Military Divorce Lawyer
Military families are just like civilian families, except one, or both spouses are enlisted in the military. Just like in a civilian family, divorce can still happen. There are some legal issues that military personnel in the separating spouse should know so that an informed decision can be made before deciding on a divorce.
Unfortunately, when it comes to military divorces, there are a lot of misconceptions that need to be clarified. If you are a service member, there are some perks and privileges that you are entitled to and they are important to know before going into a divorce. This doesn’t mean that your spouse is going to be at an unfair disadvantage because of your status in the military.
Here are the most common misconceptions about divorce in the military:
- The previous spouse is entitled to half of the pension given to the military spouse
This is a common misconception that many people believe. When you are married to someone in the military, it does not give you the automatic entitlement to the allocated pension. The amount of tension the spouse receives depends on how long they were married while someone was enlisted in the military.
Let’s say a military spouse has been in service for 20 years but has only been married for 10, the spouse is potentially entitled to half the pension that was earned in those 10 years of marriage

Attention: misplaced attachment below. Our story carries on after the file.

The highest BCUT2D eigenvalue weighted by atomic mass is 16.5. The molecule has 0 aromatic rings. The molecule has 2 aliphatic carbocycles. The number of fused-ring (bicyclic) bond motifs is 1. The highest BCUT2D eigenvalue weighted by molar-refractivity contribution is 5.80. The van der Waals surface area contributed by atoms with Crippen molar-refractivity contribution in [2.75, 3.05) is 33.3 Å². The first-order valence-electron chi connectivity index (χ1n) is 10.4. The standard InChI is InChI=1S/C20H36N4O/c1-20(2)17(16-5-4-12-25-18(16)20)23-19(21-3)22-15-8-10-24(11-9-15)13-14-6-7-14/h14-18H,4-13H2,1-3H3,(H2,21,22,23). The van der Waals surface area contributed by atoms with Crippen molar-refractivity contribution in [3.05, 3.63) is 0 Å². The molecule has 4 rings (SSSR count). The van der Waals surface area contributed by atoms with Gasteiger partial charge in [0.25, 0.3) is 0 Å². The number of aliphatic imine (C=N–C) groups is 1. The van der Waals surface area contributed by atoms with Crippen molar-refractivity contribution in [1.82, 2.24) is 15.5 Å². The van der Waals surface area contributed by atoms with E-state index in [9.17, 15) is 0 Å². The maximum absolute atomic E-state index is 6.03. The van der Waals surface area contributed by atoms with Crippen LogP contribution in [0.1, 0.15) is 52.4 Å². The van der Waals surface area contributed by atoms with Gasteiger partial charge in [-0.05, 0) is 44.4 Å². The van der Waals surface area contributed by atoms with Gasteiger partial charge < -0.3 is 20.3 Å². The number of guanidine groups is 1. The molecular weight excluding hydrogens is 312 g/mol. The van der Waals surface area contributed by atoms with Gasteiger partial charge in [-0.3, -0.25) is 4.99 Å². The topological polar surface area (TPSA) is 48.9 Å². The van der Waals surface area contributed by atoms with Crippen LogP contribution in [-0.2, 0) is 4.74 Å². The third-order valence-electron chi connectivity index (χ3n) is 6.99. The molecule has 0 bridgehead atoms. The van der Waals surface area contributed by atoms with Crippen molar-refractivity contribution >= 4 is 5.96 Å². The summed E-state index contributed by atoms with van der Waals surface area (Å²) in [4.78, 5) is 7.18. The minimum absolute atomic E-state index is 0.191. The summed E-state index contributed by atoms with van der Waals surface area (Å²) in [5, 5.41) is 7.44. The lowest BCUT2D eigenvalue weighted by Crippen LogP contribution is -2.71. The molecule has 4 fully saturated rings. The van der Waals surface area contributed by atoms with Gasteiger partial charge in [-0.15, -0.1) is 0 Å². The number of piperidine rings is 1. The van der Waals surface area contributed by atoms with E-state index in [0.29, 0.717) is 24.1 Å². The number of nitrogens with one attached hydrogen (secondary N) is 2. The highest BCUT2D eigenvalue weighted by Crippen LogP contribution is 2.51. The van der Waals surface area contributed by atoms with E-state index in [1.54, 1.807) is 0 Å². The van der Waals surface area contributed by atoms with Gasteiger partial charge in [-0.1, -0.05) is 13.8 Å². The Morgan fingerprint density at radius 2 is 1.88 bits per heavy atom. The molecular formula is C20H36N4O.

- Military spouses cannot receive custody of the children
This simply isn’t true. A military service member has every right to fight for the custody of their children. It is important to remember that as an active military service member deployments and transfers can occur at any time. Your best bet is to contact a military divorce lawyer to give you advice when it comes to the custody of your children.
- Upon divorce, the spouse that is not in service does not receive any health or missionary benefits
In this situation, the length of the marriage matters greatly. It is often a big worry for the spouse not in service to think that they’re going to lose all their benefits during the divorce. In the military, there is a 20/20/20 rule that applies when it comes the benefits allocated to the military personnel and their family members.
Let’s say the marriage lasted for 20 years, the military service has served for 20 years, and there is a 20 year overlap. This would mean that the former spouse could be entitled to all the benefits included. However, if the rule has not been met, then the former spouse could be entitled to at least one year of medical privileges after the divorce is final.
Going through a divorce is hard and if you are in the military, it can feel even harder. This is why we suggest contacting a military divorce lawyer like our friends at Robinson & Hadeed for more information about what a divorce entails.